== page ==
Which is not to say you need to get on a boat if you want to get out of Salvador’s city center. Some travelers simply board a bus bound for Arembepe, whose swaying palms provide perfect shade for sunbathers, and welcome surfers riding in on its legendary waves. Praia do Forte, meanwhile, is home to a sea turtle sanctuary.

Is Salvador Worth Visiting?

Salvador impressed me—and I say that as someone who was agnostic about visiting before I went. As a travel blogger, I almost saw it as a notch I needed to put in my belt in order to gain credibility about travel in Brazil. However, between the city’s gorgeous historical architecture, its delicious food and its vibrant Afro-Brazilian culture, Salvador not only humbled my ego, but delighted my soul.

To put it another way, 3 days in Salvador is not really a big investment of time or money, particularly if you’re already going to be in Brazil. Even if you don’t love Salvador quite as much as I did, the color and cuisine alone are worth the relatively short flight from Rio or São Paulo. Plus, if you’re taking a longer trip that covers the entire length of Brazil, Salvador is a natural stopping point between destinations north and south.

Other FAQ About Travel to Salvador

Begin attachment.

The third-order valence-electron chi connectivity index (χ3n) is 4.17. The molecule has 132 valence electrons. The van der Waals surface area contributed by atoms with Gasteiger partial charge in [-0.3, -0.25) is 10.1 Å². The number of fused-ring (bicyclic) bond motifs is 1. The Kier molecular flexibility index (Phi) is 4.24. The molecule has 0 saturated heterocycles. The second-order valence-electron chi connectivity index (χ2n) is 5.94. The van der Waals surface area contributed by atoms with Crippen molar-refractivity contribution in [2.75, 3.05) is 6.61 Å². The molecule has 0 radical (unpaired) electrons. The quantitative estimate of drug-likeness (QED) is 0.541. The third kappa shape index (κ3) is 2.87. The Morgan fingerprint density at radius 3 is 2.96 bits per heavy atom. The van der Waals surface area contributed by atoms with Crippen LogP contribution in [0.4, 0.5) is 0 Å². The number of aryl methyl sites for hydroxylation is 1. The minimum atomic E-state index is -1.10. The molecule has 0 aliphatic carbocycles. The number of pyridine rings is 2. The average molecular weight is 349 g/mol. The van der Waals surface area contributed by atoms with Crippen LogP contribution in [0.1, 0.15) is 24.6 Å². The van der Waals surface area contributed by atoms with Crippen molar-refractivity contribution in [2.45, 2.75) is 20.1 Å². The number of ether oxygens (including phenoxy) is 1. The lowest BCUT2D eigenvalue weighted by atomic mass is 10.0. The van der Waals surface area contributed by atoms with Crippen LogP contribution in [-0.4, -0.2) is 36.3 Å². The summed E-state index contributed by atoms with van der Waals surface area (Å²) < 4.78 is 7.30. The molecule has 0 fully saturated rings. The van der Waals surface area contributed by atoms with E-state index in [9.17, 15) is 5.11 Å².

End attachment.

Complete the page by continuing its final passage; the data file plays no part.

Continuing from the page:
Is Salvador safe?

With an overall crime rate of 89 per 100,000 residents, Salvador is one of the most objectively dangerous places not only in Brazil, but in the entire world. However, that doesn’t mean you are likely to suffer crime (violent or otherwise) as a short-term visitor. Taking smart steps (for example, not conspicuously flashing your wealth, or getting into unmarked cars late at night) reduces your risk even further.

How many days do you need in Salvador?

Obviously, I wrote this post because I think three days in Salvador is the ideal amount of time to spend here. However, you can get by with just one or two, if you plan to focus on attractions in the city center, rather than taking day trips. Likewise, with a week or more in Salvador, you can rent an Airbnb apartment and “live” here for a while.

What is Salvador, Brazil known for?

Salvador, Brazil is known for its vibrant, Afro-Brazilian culture and cuisine, for a beautiful location on the Atlantic Coast, and as the tourism hub of east-central Brazil. More regrettably, it is also known for being one of the most dangerous cities in Brazil, itself among the most dangerous countries in the world.

The Bottom Line

The good news? 3 days in Salvador is enough to appreciate a cross section of this underrated Brazilian city’s culture, cuisine and coastal scenery, even if you’ve never been before. The better news? If you have more time to spare, you can dig deeper, and fall even more deeply in love with Salvador. No matter how long you stay, split your time between the city center and Itaparica island, which is just one of many day-trip destinations in Bahia.

Robert Schrader

Robert Schrader is a travel writer and photographer who’s been roaming the world independently since 2005, writing for publications such as “CNNGo” and “Shanghaiist” along the way. His blog, Leave Your Daily Hell, provides a mix of travel advice, destination guides and personal essays covering the more esoteric aspects of life as a traveler.

Source: weblogtheworld.com